Alexandria Virginia was established in the mid 1700s as a tobacco port, its history is fascinating. At one time, this busy port city was home to one of the largest slave trading companies and the largest settlement of free blacks in America. Many black slaves ran here to find freedom, most famously, the Edmonson sisters, born in Maryland (given voice by Harriet Beecher Stowe in Uncle Tom’s Cabin).
Local Virginian, Edward Stabler, bought slaves purely to emancipate them throughout his lifetime.
It is still considered today, full of both corporate enterprise and liberalism; home to musicians, writers, artists, designers and entrepreneurs.
A haven for both politicians and creatives, George Washington and President Gerald Ford both called Alexandria home, and musical talents Mama Cass and Jim Morrison grew up here as well.
The torpedo factory, erected in 1918 and closed when peace was declared after WWII in June of 1945, local city officials, artists and investors gathered forces and began renovating the building into artist lofts and exhibition spaces. You can see a deactivated torpedo up close and personal on the first floor.
On the third floor houses a wonderful place dedicated to delving into the past, the Alexandria Archeological Museum. This is a must see for the kids, where they can see and touch some of the latest excavated finds and learn about and experience the city in an immersive way.
There are the proverbial cobblestone streets and fantastic architectural gems from the 1700s through Deco.
Another must see for modernists is the Frank Lloyd Wright Pope Leighey House from 1940, which occupies the same grounds of Woodlawn.
George Washington gave the site to his nephew and Martha’s granddaughter in 1799, and the home was designed by architect William Thorton, designer of the U.S. Capitol, and was the very first property on the National Trust.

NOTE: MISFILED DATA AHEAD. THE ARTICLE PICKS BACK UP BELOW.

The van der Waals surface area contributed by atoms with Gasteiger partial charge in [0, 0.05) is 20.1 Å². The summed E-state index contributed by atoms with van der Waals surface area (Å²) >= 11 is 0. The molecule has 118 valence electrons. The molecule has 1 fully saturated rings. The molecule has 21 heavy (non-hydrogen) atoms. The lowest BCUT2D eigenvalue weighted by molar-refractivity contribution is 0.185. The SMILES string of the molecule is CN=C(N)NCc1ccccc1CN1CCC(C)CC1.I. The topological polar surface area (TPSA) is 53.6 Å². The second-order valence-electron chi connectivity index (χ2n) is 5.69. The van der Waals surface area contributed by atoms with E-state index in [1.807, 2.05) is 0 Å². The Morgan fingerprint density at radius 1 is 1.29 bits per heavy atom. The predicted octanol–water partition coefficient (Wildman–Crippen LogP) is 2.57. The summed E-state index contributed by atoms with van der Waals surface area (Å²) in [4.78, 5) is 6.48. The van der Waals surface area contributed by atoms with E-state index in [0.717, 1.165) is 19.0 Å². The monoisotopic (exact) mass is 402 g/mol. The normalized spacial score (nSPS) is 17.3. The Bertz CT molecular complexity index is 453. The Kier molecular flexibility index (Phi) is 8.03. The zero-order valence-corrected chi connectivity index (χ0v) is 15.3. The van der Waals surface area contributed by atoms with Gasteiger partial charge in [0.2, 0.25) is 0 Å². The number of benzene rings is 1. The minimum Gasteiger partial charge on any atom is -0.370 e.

photo credit: Peter Skowronski
The plantation was later sold in 1846 to Troth, a Quaker lumberman who wished to create a free labor colony. At the time of purchase, Woodlawn had an already established free-black community (many freed from Washington in his will) and were employed there until the property was then sold to Baptists John and Rachel Mason, who established a Sunday School in previous Quaker School location in the mansion.
The grounds still continue fostering new ways of thinking, and today is home to Arcadia, a passionate, non-profit enterprise focusing on sustainable food and agriculture, focusing on community engagement, food access, and environmental stewardship.
Alexandria is all that it claims to be, and more. It blends old heritage with new ideas seamlessly, and is definitely worth the visit. Don’t be afraid to go off the beaten path and venture down the side streets to local havens of music, art, and need I say, fantastic food establishments.